Honey dripped from her son’s chubby fingers as clouds hung low over the mountains visible from the back porch of their new house. The sun, Molly noticed as she folded down Sebastian’s collar, had turned his hair a pretty shade of gold. Blond didn’t run in her family—she, like her mother, was known for her dark brown curls—so the color was something magical, something magnetic, though not strong enough to keep David around. He’d left nearly five months ago, stopped calling. Five weeks had passed since Sebastian had given up asking for his father, since Molly had noticed that he had David’s nose and had cried fresh tears about his disappearance, since Sebastian had started first grade and had forgotten about Daddy because he’d made new friends.

Their friends from high school, those who had escaped pregnancy, had lured David away from their tiny Colorado town. He was God knows where, far from anything she knew. David feared the familiar, the routine—Molly realized this, after hearing the low moan of the dial tone again, some five months ago. Call, and call, and call—she called David, she called their friends—but she never got through to him. She learned that her expectations were dangerous. She exchanged the expecting for long afternoons and quiet, pleasant evenings with their son.

Sebastian smiled up at her, wiping his sticky hands on a napkin, and she smiled back. David used to smile at her like that. She always smiled back, but it never felt right on her face, not when she knew her son and his father probably might never meet again, might never get to notice their resemblances for themselves.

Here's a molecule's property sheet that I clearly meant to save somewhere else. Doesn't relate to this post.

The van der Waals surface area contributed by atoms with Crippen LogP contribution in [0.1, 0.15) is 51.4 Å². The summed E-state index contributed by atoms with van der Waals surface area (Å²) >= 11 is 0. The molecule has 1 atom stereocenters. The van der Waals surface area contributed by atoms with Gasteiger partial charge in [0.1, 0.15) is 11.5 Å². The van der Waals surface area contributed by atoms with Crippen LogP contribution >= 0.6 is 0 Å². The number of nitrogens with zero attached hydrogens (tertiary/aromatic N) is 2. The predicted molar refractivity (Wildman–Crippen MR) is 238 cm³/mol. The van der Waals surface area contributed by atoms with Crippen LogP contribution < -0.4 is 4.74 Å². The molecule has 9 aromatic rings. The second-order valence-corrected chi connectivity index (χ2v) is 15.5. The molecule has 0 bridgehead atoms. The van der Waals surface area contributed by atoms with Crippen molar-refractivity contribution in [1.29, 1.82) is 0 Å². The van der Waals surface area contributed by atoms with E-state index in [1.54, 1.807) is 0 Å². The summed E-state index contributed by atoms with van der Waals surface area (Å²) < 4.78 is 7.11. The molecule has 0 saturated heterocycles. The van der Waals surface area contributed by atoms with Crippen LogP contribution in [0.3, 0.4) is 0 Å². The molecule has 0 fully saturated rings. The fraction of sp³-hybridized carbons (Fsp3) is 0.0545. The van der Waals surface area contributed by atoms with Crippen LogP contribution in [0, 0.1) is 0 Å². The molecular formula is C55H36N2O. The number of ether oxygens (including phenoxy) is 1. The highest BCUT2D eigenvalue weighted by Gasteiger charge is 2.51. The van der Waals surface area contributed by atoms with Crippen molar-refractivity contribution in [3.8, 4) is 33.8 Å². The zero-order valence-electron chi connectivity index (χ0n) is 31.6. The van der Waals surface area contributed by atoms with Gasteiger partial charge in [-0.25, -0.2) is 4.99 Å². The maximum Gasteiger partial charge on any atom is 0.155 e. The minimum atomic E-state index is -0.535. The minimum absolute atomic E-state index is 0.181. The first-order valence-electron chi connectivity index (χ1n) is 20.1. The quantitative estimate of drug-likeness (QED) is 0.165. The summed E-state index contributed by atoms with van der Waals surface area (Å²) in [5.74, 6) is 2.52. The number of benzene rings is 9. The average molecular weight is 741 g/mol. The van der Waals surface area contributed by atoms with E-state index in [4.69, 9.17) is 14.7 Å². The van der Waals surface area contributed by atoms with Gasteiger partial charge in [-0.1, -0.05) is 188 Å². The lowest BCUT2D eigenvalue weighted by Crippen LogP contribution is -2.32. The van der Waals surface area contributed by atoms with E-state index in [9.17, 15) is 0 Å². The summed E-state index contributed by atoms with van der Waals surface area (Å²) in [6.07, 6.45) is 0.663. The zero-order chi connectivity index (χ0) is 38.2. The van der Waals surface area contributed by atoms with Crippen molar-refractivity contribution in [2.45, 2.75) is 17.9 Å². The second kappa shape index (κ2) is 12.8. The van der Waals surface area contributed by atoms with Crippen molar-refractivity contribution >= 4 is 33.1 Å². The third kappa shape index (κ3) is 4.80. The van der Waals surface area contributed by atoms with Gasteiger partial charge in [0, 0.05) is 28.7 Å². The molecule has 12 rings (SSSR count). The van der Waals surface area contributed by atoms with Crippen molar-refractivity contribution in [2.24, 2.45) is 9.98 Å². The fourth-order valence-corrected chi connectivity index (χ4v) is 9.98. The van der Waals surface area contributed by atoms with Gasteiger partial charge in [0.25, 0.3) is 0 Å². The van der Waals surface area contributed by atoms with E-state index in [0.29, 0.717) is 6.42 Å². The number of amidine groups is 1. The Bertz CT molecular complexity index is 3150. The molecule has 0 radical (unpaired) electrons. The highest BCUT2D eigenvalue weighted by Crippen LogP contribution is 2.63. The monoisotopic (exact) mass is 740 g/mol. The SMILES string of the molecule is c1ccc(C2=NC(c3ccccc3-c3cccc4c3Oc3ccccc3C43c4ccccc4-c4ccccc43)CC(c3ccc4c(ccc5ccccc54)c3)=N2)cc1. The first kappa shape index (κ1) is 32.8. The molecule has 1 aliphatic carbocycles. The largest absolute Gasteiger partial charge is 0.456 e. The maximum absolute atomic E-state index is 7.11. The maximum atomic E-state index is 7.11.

Molly was good at noticing resemblances. Sebastian liked to eat honey and peanut butter sandwiches before bed, like David; when he was irritated, Sebastian picked at his fingernails, like she did. When she noticed these things, she tried to remember her new memories with Sebastian, and those filled the gaps.

Her son announced that he was ready for bed and led the way inside, upstairs. After he had brushed his teeth and washed his hands and fallen asleep, Molly went downstairs, where house-warming presents and birthday gifts were still strewn about the living room. Their move to this place a week ago had coincided with her twenty-third birthday. She tried her best to avoid the loneliness of the names on the cards: With Much Love, To Molly & Sebastian. Molly hadn’t put them away because Sebastian liked to read them, but David’s absence from them made her sad in a quiet, dire way. When she thought of David, she felt a gaping hole open up in her stomach that sucked on her organs and pulled on her skin so it sagged. She had only felt this way once before, while Sebastian was still inside her, and knew it was her future tugging on her, aging her. She knew she would grow old without David.

In high school, before Sebastian, when David had still called her “honey,” Molly had known how to call him back from anywhere, even the deepest recesses of his mind. Their problems were simpler then, but she had delighted in knowing him like that. Cheering him had made flowers bloom in the center of her chest, but she knew that couldn’t happen anymore. She didn’t know him the same way.

Molly began to wander about the house. She eyed the various cards and presents, and then decided she would make herself a cup of tea. The phone rang in the kitchen. She ran to pick it up before it woke Sebastian.


She felt her eyes sting and her chest curl into a fist when she heard David’s voice on the line saying, “Hi, honey.”

Jenna Danoy is a senior Writing, Literature & Publishing major at Emerson College. In addition to reading for Emerson Review and Gauge Magazine, Jenna has published short fiction in Concrete’s 2013-2014 print edition and an original stage play in THREAD Magazine. She is currently working on the beginning of a novel for her BFA creative thesis, and is fascinated by gothic literature. This is her second flash-fiction piece published in Concrete’s online section.

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